Robbie: Well, it was really to do with building some capacity. There’s a lot of people in universities who want to expose their students to these kind of arguments but don’t have the time, and maybe don’t have the intellectual background themselves, to be able to put a syllabus together or find some readings and all that. So that was the main reason, to build some capacity and probably also because, I mean everybody disses their own field but political science is a very strange field in this respect because, on the one hand, it’s probably the least political of many, many fields. Many of the ways in which it approaches politics, the study of politics is extremely removed and disembedded from the politics itself, and that’s to do with methodologies and methods and things to do with the popularity of surveys and experiments. But, in actual fact, political science as a field was formerly constituted around the eugenics project and the eugenics project was to deal with the diversity of racialized inheritances which had come to comprise the US polity by the late 19th century, and to try and quarantine the debilitating effects of some heredities, whilst also preserving the democratically aspirant heritages of Anglo-Saxonism.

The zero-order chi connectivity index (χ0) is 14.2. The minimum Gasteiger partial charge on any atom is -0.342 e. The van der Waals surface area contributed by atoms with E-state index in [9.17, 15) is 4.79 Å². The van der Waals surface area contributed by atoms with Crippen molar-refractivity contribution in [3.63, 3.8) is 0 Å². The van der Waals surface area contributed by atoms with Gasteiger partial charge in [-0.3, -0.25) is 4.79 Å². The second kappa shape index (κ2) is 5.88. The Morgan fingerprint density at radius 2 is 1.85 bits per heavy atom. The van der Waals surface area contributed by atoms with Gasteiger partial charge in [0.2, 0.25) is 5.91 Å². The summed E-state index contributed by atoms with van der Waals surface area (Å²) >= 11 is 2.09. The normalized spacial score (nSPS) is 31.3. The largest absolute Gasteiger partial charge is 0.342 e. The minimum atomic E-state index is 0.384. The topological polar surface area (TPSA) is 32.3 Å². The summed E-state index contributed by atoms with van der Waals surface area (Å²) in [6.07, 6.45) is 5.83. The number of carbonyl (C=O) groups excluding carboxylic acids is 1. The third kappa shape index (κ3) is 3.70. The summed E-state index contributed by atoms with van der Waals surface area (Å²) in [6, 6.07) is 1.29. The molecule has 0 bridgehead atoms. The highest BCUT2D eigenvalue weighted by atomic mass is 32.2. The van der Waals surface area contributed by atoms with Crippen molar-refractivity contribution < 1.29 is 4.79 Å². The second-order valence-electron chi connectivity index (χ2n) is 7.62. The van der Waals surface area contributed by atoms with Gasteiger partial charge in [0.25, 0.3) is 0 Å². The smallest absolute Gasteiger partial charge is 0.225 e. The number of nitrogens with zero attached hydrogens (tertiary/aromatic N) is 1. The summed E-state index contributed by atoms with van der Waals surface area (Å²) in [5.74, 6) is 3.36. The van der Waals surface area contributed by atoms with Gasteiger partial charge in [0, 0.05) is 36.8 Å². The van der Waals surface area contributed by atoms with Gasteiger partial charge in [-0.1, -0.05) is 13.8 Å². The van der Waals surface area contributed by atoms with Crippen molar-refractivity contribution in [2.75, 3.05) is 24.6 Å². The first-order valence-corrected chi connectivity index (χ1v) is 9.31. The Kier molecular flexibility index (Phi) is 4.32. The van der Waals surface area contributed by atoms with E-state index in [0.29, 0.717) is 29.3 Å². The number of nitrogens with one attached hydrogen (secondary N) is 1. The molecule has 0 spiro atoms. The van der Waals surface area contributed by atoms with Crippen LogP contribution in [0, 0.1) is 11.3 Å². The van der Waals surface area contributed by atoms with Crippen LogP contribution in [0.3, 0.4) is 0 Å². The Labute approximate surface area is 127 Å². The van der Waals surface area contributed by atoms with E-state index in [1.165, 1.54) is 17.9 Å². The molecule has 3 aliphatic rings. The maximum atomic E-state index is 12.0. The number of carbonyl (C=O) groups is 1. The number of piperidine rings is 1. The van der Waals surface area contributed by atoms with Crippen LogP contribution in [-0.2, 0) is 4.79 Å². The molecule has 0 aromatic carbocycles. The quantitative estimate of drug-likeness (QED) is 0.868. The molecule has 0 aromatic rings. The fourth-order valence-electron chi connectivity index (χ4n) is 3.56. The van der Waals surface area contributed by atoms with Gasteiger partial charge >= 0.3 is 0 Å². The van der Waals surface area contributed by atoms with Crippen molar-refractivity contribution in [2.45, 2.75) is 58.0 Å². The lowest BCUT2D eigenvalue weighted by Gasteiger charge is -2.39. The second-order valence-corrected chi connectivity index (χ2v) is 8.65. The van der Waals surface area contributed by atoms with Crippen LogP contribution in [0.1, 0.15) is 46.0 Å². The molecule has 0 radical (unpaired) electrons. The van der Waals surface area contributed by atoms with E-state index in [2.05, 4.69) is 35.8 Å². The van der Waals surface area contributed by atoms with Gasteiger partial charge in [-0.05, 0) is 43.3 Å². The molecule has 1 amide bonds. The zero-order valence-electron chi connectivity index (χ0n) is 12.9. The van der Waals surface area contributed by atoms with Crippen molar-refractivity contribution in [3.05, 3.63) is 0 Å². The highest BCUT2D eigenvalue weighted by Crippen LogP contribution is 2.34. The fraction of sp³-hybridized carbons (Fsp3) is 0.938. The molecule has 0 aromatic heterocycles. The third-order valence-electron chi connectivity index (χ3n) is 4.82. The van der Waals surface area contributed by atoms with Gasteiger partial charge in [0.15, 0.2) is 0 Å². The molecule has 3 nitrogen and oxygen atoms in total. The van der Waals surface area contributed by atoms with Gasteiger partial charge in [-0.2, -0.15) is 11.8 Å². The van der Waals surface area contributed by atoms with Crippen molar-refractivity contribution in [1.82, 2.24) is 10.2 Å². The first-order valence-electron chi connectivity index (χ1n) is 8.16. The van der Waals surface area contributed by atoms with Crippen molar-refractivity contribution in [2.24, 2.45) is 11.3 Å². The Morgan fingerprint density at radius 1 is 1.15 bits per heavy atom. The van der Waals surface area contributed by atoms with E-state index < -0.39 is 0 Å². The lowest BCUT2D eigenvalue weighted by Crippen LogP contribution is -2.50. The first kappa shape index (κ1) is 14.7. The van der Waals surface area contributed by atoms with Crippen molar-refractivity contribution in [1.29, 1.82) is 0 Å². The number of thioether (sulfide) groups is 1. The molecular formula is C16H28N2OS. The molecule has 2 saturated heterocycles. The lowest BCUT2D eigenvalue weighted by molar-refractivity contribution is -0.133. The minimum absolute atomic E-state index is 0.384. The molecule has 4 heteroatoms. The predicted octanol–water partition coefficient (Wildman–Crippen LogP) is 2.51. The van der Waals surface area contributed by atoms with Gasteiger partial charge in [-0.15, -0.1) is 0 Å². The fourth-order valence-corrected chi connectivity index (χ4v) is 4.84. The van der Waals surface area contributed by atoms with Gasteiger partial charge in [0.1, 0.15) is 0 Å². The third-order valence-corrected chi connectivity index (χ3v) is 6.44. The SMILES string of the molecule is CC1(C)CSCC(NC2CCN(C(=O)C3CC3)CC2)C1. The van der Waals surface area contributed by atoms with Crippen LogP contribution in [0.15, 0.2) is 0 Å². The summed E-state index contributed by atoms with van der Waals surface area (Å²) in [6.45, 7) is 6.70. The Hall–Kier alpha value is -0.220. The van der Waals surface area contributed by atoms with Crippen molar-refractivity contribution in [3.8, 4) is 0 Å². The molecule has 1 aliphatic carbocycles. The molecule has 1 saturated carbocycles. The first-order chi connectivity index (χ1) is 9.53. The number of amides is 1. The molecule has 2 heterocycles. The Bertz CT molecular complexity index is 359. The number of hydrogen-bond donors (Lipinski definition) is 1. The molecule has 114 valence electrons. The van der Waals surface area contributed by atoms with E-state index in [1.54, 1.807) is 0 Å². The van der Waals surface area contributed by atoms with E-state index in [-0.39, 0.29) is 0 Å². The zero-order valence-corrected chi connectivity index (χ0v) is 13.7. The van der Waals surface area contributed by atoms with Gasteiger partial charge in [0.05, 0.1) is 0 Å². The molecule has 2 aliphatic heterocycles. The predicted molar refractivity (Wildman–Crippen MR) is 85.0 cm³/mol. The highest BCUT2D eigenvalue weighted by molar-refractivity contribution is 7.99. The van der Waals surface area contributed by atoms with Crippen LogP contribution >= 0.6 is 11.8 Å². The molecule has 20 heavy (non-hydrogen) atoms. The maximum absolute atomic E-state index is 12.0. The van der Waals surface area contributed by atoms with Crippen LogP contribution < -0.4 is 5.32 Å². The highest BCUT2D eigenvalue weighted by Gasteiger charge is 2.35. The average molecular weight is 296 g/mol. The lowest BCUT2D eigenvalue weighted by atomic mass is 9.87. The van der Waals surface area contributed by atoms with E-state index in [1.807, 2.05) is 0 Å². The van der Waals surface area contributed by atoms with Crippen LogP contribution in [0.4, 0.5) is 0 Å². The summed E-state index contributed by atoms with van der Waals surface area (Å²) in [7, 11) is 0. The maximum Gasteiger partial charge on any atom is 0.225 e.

So, it actually comes into play as a formal field, as a distinctly eugenicist project; and there’s, of course, been plenty and plenty of people who’ve either been working inside or outside of political science, drawing attention to the racist nature of many of the categories and the categorisations which go into politics, but a lot of them are not conceived of as being part of the traditional canon that you teach in political science. One very simple example is Cedric Robinson, who is famous for his big book on Black Marxism and popularising this idea of racial capitalism, and Robinson was trained as a political scientist, as a political theorist and his first work was on a very political science theme which was around leadership. So, that’s kind of the reasons why I did it, Luke; plus they asked me, I wasn’t going to do it otherwise. So, there’s that randomness as well that’s there.